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August 22, 2014 | NPR · The standoff between the U.S. and Russia over Ukraine has raised the specter of a new Cold War. David Greene talks to Julie Ioffe, of the New Republic, about what Russia's next move may be in Ukraine.
 
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August 22, 2014 | NPR · Even just the word Ebola is kind of terrifying. Why? Hollywood has a lot to do with it. But Ebola outbreaks also have all the ingredients for what one psychologist calls the "dread factor."
 
August 22, 2014 | NPR · Census Bureau data show a wider gap between rich and poor. Kelly McEvers explores this with economist Enrico Moretti of the University of California-Berkeley, author of The New Geography of Jobs.
 

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August 22, 2014 | NPR · Regular political commentators, E.J. Dionne of The Washington Post and Reihan Salam of The National Review, discuss the killing of American journalist James Foley and the ongoing conflict in Ferguson, Mo.
 
August 22, 2014 | NPR · One of the worst byproducts of our industrial society is air pollution. It's a global problem that humans have yet to get under control. One scientist thinks we might not be alone, though. Alien civilizations may be polluting their worlds, and that pollution might be one way to detect them.
 
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August 22, 2014 | NPR · There are countless programs to help veterans readjust to civilian life. One of the most unusual is in San Diego, where vets get together in a caged boxing ring and punch each other in the face.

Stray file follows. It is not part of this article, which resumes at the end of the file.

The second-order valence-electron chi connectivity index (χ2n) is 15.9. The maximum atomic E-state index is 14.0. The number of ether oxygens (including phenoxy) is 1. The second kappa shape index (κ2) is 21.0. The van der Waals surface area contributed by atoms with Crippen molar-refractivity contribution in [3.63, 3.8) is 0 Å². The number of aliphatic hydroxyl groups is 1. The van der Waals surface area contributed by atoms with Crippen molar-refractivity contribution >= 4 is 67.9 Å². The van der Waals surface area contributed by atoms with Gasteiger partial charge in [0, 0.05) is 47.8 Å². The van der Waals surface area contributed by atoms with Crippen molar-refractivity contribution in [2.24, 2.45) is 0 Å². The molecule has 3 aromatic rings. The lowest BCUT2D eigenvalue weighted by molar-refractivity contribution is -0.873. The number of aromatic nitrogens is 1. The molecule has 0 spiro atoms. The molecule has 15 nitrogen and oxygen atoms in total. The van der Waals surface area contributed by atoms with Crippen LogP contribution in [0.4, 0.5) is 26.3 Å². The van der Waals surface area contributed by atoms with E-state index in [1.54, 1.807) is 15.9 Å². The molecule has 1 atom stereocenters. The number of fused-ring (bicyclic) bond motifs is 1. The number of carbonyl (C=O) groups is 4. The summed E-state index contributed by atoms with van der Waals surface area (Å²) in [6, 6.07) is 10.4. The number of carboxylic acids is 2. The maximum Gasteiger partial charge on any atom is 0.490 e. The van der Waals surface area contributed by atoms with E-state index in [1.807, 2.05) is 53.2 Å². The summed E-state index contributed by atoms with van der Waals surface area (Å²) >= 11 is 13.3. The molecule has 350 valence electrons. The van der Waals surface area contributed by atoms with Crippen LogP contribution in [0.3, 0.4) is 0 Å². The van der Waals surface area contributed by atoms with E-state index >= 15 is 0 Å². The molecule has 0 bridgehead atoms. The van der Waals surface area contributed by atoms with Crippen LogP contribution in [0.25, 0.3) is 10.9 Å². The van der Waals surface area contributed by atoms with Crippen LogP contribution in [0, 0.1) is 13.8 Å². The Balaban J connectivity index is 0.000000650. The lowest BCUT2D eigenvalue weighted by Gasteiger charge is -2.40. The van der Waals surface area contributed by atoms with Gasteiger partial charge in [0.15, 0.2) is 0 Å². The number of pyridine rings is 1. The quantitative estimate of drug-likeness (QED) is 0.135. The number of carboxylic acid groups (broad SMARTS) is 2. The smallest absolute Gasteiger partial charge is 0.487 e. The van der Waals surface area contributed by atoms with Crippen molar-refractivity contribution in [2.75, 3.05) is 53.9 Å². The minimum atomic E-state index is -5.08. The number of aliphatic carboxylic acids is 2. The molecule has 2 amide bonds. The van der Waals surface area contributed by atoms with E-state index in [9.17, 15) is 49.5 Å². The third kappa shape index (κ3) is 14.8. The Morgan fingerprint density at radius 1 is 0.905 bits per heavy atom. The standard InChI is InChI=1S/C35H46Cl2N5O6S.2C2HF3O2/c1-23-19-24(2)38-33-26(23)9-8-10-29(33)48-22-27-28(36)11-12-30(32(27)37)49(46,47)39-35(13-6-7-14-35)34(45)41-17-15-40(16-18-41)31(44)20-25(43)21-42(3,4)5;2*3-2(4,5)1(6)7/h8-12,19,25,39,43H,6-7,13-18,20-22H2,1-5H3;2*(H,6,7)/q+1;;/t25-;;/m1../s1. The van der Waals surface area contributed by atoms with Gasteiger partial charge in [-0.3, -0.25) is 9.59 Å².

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August 16, 2014 | NPR · Both Ukraine and Russia say they're trying to send supplies to residents in eastern Ukraine. But with tensions on both sides running high, that aid may take a while to arrive.
 

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August 17, 2014 | NPR · American fighter jets and drones carried out airstrikes against Islamist targets near the Mosul Dam in northern Iraq on Saturday. A breach of the dam could threaten entire cities.
 

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History, 19th Century

Jan 19, 2012 — Science has a way of getting inside our heads — especially when it comes to the powers of the mind. Author and neurologist Alfredo Quinones-Hinojosa recommends three brilliant brain-teasing books.
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Sep 4, 2011 — Photographer Christopher Payne documents the crumbling asylums of yesteryear.
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Feb 22, 2010 — William Halsted is credited with creating the United States' first surgical residency program and transforming the way operating rooms are sterilized. He was also a morphine addict. Plastic surgeon Gerald Imber details Halsted's dual lives in the new biography Genius on the Edge.
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May 2, 2009 — Visual explorations of how the human body works have had us riveted since before Leonardo da Vinci sketched the famous Vitruvian man sometime around 1487. That fascination is the focus of what may be one of the most gruesome coffee table books ever.
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Nov 6, 2006 — One hundred years ago, German psychiatrist Alois Alzheimer first described the puzzling symptoms now known as Alzheimer's disease. Billions of dollars have since gone to research for a cure, but some scientists think that money is better spent on prevention and care.
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